"A devisee may convey the property prior to distribution by the county court. Parks v. Lefeber, 162 Okl. 265, 20 P.2d 179, 86 A.L.R. 392. And on final distribution the court should assign to the grantee the interest so conveyed. Sec. 1366, O.S. 1931, Title 58, O.S. 1941, § 644, 58 Okl.St.Ann. § 644. But the failure of the court to so assign the interest will not adversely affect the grantee's title. The county court has jurisdiction to conclusively determine the heirs of a decedent, but is without power to determine the legal effect of their conveyances of property of the estate. The decree of the county court on distribution does not create a title in the distributee. As said in Stevens v. Patten, 174 Okl. 582, 50 P.2d 1106, 1111: `The county courts of Oklahoma have no jurisdiction to create or determine the title to real estate.' We have heretofore stated with approval the California rule that the decree of the probate court distributing lands of a decedent is conclusive only as to rights of heirs, legatees or devisees in so far as they claim in such capacity, merely determining succession to such title as the decedent may have had. Byers v. Brinlee, 157 Okl. 72, 10 P.2d 690. The rule we apply here is stated in Kingsbury v. Ross, 217 Cal. 484, 19 P.2d 784, as follows: `Decree of distribution does not determine title between legatee whose right has vested and his grantee.'"
The force of Odle upon the instant case is weakened by uncertainty as to whether the court's statement that the county court is without power to determine the legal effect of an heir's conveyance is more than dicta. The case does not consider the ruling in Bryan v. Seiffert, supra. In a still later case, In re Griffin's Estate, 199 Okl. 676, 189 P.2d 933, much of the reasoning of Odle is set aside by the Oklahoma Supreme Court and by its specific overruling of Byers v. Brinlee, 157 Okl. 72, 10 P.2d 690. And further, the court held that the constitutional restrictions upon the jurisdiction of county courts in title disputes pertained only to disputes between heirs and third persons claiming adversely to the estate.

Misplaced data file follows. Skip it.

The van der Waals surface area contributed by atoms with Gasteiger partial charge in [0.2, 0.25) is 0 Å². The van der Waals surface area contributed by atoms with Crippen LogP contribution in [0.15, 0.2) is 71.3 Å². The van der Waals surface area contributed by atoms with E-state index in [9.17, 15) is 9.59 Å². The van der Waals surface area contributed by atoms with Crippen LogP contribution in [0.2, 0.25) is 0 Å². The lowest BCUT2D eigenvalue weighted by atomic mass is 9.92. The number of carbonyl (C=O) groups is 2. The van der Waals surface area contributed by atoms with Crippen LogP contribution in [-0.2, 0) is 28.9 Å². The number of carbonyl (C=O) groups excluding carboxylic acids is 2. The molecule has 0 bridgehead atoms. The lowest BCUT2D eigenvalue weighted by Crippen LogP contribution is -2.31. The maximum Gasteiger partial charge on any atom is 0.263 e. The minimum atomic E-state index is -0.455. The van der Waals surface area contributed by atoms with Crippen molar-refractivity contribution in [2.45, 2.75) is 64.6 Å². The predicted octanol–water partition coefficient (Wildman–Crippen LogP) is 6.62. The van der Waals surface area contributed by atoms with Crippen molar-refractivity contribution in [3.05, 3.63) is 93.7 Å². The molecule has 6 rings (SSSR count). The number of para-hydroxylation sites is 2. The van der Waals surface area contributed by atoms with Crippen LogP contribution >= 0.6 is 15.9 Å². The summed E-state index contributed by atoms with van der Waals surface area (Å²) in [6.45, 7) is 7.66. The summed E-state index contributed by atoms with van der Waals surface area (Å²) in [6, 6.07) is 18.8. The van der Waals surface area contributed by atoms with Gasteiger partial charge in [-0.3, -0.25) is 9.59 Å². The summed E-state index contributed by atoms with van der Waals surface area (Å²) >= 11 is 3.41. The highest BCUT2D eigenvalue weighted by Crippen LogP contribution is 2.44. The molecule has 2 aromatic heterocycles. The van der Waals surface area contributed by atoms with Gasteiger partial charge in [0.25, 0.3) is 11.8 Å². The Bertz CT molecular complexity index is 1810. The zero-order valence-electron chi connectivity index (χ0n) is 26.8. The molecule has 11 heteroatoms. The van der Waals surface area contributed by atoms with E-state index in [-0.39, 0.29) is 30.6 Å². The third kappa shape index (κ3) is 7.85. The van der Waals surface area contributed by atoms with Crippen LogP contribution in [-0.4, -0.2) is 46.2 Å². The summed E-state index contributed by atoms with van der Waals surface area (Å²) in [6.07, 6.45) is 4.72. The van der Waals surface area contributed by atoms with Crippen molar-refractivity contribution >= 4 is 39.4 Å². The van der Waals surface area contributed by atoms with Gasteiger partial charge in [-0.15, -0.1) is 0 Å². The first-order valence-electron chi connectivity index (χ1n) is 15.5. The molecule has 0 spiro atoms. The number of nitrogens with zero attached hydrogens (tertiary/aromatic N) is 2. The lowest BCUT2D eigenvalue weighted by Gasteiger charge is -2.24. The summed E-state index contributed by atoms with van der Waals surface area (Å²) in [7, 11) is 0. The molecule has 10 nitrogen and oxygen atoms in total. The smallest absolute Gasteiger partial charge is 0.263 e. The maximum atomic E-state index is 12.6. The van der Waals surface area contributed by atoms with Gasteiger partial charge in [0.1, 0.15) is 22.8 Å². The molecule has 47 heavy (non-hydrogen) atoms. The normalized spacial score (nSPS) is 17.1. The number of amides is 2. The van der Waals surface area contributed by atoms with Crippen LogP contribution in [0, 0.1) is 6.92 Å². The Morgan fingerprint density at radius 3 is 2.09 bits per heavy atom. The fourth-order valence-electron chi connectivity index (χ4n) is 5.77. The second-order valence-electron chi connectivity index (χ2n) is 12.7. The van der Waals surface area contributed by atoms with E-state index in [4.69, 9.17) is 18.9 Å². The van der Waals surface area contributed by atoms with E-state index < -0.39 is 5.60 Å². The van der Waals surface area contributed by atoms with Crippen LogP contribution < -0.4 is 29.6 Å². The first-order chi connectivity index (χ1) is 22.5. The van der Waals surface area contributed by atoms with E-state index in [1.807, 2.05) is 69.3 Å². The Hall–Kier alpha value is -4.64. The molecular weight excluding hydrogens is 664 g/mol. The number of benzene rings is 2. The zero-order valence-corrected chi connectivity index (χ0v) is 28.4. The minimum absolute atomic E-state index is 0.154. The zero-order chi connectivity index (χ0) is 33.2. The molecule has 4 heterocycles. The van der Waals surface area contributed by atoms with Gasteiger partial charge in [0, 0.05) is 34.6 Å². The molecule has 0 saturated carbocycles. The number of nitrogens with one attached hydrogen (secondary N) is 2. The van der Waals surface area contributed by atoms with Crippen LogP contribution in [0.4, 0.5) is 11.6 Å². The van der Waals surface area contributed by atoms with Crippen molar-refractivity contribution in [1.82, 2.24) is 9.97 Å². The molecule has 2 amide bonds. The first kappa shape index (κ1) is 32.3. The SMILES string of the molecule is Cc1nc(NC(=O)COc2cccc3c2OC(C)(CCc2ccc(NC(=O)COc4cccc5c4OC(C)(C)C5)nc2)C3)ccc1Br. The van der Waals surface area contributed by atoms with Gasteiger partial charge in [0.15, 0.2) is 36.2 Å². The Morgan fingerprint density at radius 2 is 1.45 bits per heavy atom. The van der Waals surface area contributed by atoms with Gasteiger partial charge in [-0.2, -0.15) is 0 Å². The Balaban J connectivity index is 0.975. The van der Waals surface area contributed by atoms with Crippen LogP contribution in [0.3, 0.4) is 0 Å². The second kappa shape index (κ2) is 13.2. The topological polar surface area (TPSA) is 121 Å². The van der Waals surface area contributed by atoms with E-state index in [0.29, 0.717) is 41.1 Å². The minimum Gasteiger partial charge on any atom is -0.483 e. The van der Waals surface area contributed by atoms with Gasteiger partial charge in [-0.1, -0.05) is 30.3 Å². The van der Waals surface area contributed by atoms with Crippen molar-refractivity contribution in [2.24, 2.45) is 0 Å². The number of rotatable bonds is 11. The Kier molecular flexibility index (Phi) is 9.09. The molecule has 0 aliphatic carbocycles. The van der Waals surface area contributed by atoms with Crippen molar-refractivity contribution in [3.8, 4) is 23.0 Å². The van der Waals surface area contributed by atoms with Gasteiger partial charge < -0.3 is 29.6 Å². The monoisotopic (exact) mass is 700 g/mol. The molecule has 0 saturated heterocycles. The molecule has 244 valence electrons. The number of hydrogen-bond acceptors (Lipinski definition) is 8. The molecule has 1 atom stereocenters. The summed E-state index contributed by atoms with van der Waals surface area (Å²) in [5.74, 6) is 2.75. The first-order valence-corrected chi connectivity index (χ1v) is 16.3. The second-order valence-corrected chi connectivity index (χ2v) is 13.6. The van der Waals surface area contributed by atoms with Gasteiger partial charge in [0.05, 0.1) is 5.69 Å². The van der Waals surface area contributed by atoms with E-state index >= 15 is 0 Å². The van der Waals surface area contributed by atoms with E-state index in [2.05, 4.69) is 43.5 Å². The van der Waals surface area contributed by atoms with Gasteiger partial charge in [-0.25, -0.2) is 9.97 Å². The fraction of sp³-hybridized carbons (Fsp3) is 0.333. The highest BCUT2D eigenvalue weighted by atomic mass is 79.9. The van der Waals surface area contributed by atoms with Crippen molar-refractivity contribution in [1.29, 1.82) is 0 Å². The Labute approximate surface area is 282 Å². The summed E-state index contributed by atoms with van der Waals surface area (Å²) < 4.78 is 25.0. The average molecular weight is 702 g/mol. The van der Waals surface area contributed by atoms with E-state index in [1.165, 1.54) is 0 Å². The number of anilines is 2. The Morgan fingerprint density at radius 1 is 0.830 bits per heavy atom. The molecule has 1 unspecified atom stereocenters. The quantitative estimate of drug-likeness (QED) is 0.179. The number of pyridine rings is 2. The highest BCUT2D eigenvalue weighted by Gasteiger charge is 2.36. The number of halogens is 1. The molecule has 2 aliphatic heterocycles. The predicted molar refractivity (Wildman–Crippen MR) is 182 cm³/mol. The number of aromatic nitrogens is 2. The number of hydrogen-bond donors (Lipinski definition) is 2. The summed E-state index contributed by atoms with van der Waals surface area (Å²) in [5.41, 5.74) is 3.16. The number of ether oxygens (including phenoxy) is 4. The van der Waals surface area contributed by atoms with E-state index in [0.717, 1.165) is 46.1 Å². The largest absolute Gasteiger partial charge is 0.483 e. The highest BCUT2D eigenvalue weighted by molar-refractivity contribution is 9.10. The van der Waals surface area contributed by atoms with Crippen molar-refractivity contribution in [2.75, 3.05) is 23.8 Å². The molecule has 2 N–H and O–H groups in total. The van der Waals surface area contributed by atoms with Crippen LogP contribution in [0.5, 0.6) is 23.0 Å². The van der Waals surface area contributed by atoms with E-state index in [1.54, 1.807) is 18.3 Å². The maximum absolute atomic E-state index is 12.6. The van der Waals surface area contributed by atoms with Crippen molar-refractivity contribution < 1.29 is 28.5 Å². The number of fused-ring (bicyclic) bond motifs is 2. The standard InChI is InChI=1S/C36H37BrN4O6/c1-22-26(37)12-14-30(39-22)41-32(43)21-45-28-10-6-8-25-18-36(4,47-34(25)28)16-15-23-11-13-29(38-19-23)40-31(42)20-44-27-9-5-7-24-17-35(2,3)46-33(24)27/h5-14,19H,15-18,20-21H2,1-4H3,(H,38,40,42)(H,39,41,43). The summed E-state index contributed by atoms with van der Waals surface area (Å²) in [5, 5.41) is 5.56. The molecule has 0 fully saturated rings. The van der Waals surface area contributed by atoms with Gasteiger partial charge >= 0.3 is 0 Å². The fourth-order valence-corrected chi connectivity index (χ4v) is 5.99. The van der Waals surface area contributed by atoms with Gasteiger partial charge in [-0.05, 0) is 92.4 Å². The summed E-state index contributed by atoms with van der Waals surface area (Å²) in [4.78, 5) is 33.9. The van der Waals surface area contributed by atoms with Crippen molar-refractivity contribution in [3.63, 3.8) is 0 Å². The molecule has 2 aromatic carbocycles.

The most recent pronouncements of the Oklahoma high court have indicated approval of the modern trend of state courts to extend the jurisdiction of probate courts to recognize such power as is necessary to effectuate those powers expressly conferred by statute. See In re Fullerton's Estate, Okl., 375 P.2d 933. The power to distribute the assets of an estate to an assignee is expressly granted to the county court under 58 O.S.A. § 644.
Although we find no clear answer in the Oklahoma case law we think the judgment below finds support in expressed local law and policy. In such case we accept the trial judge's interpretation upon a matter of purely local law. Coe v. Helmerich & Payne, Inc., 10 Cir., 348 F.2d 1, and cases cited.
The nature and effect of this instrument is in controversy between the parties
Appellant cites several cases from state courts other than Oklahoma which interpret statutes identical or similar to that of Oklahoma and in accord with appellant's contentions. Since we are bound by Oklahoma law we attach little significance to these cases